Still among the 25 fastest supercomputers in the world, the $121 million Roadrunner at Los Alamos National Laboratory was decommissioned Sunday. Roadrunner, constructed with the help of IBM, was the first to break the petaflop barrier in 2008, and was unusual at the time for being entirely built out of commercially available parts. Its replacement is smaller, cheaper, and faster.
Unlike the building blocks of conventional hard disk drives and memories, resistive...
Still among the 25 fastest supercomputers in the world, the $121 million Roadrunner at...
Two years ago, a research team in Switzerland revealed the promising electronic...
A variety of solid-state systems are currently being investigated as candidates for quantum bits of information, or qubits. One such qubit, a quantum dot, is made of semiconductor nanocrystals embedded in a chip, but the quality of photons generated from solid-state qubits can be low due to decoherence. Now, researchers in the U.K. have generated single photons with tailored properties from solid-state devices that are identical in quality to lasers
Stretched-out clothing might not be a great practice for laundry day, but in the case of microprocessor manufacture, stretching out the atomic structure of the silicon in the critical components of a device can be a good way to increase a processor's performance.
Researchers at Columbia University are attempting to build self-powered systems using nanoscale devices that can transmit and receive wireless signals using so little power that their batteries never need replacing. Some of the chips built so far are 100 times more energy efficient than most standard technologies, and they rely on tiny bits of ambient solar energy to recharge themselves.
Scientists from the University of Cambridge, U.K., have created, for the first time, a new type of microchip which allows information to travel in three dimensions. The chip’s design relies on spintronics, a technology that makes use of an electron's tiny magnetic moment, or “spin”, to store information. Currently, microchips can only pass digital information in a very limited way—from either left to right or front to back.
NVIDIA today unveiled the NVIDIA Tesla K20 family of graphical processing unit (GPU) accelerators, which are the fastest and most efficient accelerators ever built. The chip technology powers Oak Ridge National Laboratory’s recently completed Titan, the world’s fastest supercomputer according to the TOP500 list released on Monday at the SC12 supercomputing conference.
A European research team has recently been able to demonstrate that germanium, under certain conditions, can function as a laser material. Together with silicon, the researchers report, germanium lasers could form the basis for innovative computer chips in which information would be transferred partially in the form of light.
In attempt to achieve better control of heat flows in electronic devices, a researcher in Finland has invented two new mesoscopic devices based on the behavior of single electrons in a constructed system. The inventions, which include a diode, or rectifier, specifically address the heat carried by an electron and help produce a strongly asymmetric heat flow. The next step will be to manage larger currents.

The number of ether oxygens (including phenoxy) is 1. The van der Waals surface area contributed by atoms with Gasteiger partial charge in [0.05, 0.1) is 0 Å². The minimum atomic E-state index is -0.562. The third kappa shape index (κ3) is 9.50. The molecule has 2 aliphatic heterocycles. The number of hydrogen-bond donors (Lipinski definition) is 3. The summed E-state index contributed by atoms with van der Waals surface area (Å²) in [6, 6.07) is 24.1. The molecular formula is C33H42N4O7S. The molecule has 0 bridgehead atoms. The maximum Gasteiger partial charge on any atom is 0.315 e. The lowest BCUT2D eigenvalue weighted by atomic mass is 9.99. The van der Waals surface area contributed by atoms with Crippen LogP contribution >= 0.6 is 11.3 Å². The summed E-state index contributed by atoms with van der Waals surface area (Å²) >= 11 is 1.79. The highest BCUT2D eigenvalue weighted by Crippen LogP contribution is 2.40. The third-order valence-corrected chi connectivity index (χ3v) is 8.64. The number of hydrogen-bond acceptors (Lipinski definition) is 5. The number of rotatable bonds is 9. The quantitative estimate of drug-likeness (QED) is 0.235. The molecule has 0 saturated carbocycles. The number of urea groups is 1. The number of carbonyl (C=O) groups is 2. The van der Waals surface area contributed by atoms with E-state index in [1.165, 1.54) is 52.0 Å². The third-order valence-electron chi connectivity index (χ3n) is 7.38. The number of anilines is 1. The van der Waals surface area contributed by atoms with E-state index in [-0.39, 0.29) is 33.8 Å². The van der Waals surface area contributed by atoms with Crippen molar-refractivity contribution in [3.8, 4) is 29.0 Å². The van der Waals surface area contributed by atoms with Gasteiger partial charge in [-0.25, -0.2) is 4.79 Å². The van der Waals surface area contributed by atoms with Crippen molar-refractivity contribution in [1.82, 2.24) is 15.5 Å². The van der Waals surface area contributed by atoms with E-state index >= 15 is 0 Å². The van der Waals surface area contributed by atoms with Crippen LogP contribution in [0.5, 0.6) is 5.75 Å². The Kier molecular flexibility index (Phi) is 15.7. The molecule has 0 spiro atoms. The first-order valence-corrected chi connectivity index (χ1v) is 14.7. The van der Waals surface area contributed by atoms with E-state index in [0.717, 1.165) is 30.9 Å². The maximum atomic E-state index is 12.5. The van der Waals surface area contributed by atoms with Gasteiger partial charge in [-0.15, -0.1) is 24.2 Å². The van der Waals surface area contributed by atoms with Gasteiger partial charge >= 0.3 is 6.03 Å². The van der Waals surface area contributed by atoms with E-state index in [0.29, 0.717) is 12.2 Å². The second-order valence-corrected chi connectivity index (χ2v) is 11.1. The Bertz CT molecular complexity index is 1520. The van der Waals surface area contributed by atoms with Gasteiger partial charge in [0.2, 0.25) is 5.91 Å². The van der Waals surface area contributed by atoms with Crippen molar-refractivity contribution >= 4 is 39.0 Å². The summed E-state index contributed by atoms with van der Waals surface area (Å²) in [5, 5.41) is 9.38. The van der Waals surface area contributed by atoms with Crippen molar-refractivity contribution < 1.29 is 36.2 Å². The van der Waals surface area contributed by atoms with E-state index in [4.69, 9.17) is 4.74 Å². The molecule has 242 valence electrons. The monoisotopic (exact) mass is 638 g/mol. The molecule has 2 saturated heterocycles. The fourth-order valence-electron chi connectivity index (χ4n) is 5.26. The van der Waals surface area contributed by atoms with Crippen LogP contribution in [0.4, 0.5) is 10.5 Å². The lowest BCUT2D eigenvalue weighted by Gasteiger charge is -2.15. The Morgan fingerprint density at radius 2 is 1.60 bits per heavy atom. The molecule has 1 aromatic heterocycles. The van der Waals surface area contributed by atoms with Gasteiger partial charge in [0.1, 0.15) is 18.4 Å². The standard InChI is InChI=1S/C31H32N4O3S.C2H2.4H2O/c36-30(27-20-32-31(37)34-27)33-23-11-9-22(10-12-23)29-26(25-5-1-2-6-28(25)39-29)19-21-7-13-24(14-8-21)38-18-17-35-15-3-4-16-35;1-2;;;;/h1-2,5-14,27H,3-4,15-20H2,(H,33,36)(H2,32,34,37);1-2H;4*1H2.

On Tuesday IBM introduced a new line of mainframe computers the company calls its most powerful and technologically advanced ever. The zEnterprise EC12 mainframe server is designed to help users securely and quickly sift through massive amounts of data. Running at 5.5 GHz, IBM said the microprocessor that powers the mainframe is the fastest chip in the world.
A critical element in any microchip is an inverter—an electronic component that spits out zeros when it is given ones, and vice versa. Complementary metal-oxide-semiconductor, or CMOS, is the industry standard for this type of component, but still requires billions of dollars to achieve production scale. Researchers have recently pioneered a room-temperature additive process that creates a nanoscale inverter quickly and at low cost.
A research team at the University of Santa Barbara has designed and fabricated a quantum processor capable of factoring a composite number—in this case the number 15—into its constituent prime factors, 3 and 5. Although modest compared to, say, a 600-digit number, the algorithm they developed was right about half the time, matching theoretical predictions and marking a milestone on the trail of building a stronger quantum computer.
Researchers at the Max Planck Institute in Germany have developed a complex network computer that is equally capable of performing arbitrary calculations as conventional computer, but does this under completely different conditions. Instead of a 0s and 1s in a binary system, this computer can in principle compute from, or be built from, any oscillating system, like a pendulum.